This is why it’s important to pick a robust and lean theme. If you pick a bad theme for your usecase and have to add on 10 plugins to get the site where you want, you’re only hurting yourself. Not only that, you’re adding code bloat for features that you won’t be using.
Secondly, you’ll notice two very large bars. The red file tried to load but is failing and causing the rest of the site to load very slow. The purple file is taking 6 seconds to receive the source file also leading to a very slow site.
I won’t dive into the root cause of these two but the bottom line is look out for this and clean up the number of request your page is making by minimizing plugins and images. Figure out what’s loading these files and get them off of your site.
Lastly, this site is 1.6MB compressed and 6.3MB uncompressed. 1.6MB isn’t necessary a very large site. What’s worrysome is that that’s the compressed size.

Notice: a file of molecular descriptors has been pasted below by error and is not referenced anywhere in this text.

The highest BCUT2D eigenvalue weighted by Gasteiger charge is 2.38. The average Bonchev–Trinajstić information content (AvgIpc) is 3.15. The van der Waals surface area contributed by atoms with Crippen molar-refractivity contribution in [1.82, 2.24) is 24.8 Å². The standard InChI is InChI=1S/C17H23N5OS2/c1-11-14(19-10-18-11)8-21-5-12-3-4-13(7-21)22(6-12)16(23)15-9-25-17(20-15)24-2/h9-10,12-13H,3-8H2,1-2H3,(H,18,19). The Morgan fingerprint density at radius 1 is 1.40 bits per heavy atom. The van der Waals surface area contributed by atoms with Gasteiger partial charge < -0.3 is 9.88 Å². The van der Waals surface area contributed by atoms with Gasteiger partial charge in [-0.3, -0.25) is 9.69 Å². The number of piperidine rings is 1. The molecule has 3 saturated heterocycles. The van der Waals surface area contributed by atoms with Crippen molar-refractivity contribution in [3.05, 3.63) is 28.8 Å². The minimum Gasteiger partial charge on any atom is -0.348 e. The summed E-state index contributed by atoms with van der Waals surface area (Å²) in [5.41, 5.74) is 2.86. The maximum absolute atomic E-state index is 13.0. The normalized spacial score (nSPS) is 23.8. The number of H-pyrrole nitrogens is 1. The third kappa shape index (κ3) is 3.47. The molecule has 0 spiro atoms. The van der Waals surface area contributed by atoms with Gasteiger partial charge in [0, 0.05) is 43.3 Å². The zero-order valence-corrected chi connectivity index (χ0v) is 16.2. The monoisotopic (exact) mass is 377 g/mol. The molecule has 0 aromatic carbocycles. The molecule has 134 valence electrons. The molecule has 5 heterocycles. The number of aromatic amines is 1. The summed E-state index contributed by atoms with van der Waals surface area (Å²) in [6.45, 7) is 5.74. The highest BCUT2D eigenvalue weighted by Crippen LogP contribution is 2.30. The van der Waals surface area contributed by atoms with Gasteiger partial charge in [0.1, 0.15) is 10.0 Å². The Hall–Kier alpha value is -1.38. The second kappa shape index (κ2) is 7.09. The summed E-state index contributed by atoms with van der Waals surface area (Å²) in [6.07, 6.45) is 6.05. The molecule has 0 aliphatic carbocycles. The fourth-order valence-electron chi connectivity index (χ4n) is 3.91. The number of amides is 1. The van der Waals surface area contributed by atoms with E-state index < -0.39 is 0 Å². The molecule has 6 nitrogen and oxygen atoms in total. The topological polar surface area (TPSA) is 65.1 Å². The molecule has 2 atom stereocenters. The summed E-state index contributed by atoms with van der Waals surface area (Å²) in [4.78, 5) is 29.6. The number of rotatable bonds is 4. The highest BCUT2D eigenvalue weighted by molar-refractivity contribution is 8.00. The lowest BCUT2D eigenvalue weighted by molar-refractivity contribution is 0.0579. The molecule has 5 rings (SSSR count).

Optimizing Your WordPress Site
I’ve spent months with my dev team going back and forth on how to optimize our site. It takes a lot of time and energy to really optimize an enterprise level site. WordPress sites shouldn’t be that hard. You don’t have to refactor any codebase. Below are the 5 things you need to do today to get to a basic level of acceptable site speed.
Use a CDN. Period. If your hosting service doesn’t have a cheap or free Cloudflare for you to use. Dump them immediately and go absolutely anywhere else. If you’re on Bluehost, this is where you turn the CDN knob to on.
Long Loading & Troublesome Files
Remember those two long loading files from above? Here’s how you find them and find the root cause so that you can remove them.
- Go to Chrome Dev Tools by clicking ctrl+shift+J and go to the network tab
- Make sure that you’re recording (red box below)
- Reload page
- Type in part of the file name in the search box right below the red boxes
- Click on the name of the file below
- Then the initiator tab
What you can now see is the initiator chain. This file caused this file to open which caused this one… The plugin for WordPress live chat is causing an extended load time for this site.
Large and Numerous Images